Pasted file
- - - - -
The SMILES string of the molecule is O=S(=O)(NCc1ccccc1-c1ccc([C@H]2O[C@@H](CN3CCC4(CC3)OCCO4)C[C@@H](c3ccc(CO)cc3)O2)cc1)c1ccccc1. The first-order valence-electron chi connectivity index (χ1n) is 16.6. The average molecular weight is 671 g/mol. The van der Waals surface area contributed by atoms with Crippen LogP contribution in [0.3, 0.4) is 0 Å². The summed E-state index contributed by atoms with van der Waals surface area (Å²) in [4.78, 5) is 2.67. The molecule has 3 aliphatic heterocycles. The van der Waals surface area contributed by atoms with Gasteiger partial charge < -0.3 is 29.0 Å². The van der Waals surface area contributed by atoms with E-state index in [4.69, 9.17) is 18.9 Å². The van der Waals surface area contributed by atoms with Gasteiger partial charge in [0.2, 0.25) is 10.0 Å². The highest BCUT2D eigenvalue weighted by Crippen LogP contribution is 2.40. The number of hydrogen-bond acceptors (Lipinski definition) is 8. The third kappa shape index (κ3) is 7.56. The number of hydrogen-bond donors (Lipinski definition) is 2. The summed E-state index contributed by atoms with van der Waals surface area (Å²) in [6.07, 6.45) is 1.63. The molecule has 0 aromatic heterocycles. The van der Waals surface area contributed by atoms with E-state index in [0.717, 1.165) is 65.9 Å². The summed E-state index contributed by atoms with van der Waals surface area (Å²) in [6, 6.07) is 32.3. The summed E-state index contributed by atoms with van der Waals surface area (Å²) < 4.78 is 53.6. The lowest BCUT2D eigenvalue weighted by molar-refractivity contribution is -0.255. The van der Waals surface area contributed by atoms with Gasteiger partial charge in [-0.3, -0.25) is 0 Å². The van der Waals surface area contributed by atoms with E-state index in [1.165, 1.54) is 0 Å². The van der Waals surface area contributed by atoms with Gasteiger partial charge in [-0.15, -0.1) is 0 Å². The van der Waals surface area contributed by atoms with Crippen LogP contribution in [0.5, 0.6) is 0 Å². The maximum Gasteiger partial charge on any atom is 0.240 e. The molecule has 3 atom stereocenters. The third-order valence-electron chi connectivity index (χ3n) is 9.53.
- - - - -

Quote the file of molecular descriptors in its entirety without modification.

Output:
The SMILES string of the molecule is O=S(=O)(NCc1ccccc1-c1ccc([C@H]2O[C@@H](CN3CCC4(CC3)OCCO4)C[C@@H](c3ccc(CO)cc3)O2)cc1)c1ccccc1. The first-order valence-electron chi connectivity index (χ1n) is 16.6. The average molecular weight is 671 g/mol. The van der Waals surface area contributed by atoms with Crippen LogP contribution in [0.3, 0.4) is 0 Å². The summed E-state index contributed by atoms with van der Waals surface area (Å²) in [4.78, 5) is 2.67. The molecule has 3 aliphatic heterocycles. The van der Waals surface area contributed by atoms with Gasteiger partial charge < -0.3 is 29.0 Å². The van der Waals surface area contributed by atoms with E-state index in [4.69, 9.17) is 18.9 Å². The van der Waals surface area contributed by atoms with Gasteiger partial charge in [0.2, 0.25) is 10.0 Å². The highest BCUT2D eigenvalue weighted by Crippen LogP contribution is 2.40. The number of hydrogen-bond acceptors (Lipinski definition) is 8. The third kappa shape index (κ3) is 7.56. The number of hydrogen-bond donors (Lipinski definition) is 2. The summed E-state index contributed by atoms with van der Waals surface area (Å²) in [6.07, 6.45) is 1.63. The molecule has 0 aromatic heterocycles. The van der Waals surface area contributed by atoms with E-state index in [0.717, 1.165) is 65.9 Å². The summed E-state index contributed by atoms with van der Waals surface area (Å²) in [6, 6.07) is 32.3. The summed E-state index contributed by atoms with van der Waals surface area (Å²) < 4.78 is 53.6. The lowest BCUT2D eigenvalue weighted by molar-refractivity contribution is -0.255. The van der Waals surface area contributed by atoms with Gasteiger partial charge in [-0.3, -0.25) is 0 Å². The van der Waals surface area contributed by atoms with E-state index in [1.165, 1.54) is 0 Å². The van der Waals surface area contributed by atoms with Gasteiger partial charge in [-0.15, -0.1) is 0 Å². The van der Waals surface area contributed by atoms with Crippen LogP contribution in [0.5, 0.6) is 0 Å². The maximum Gasteiger partial charge on any atom is 0.240 e. The molecule has 3 atom stereocenters. The third-order valence-electron chi connectivity index (χ3n) is 9.53.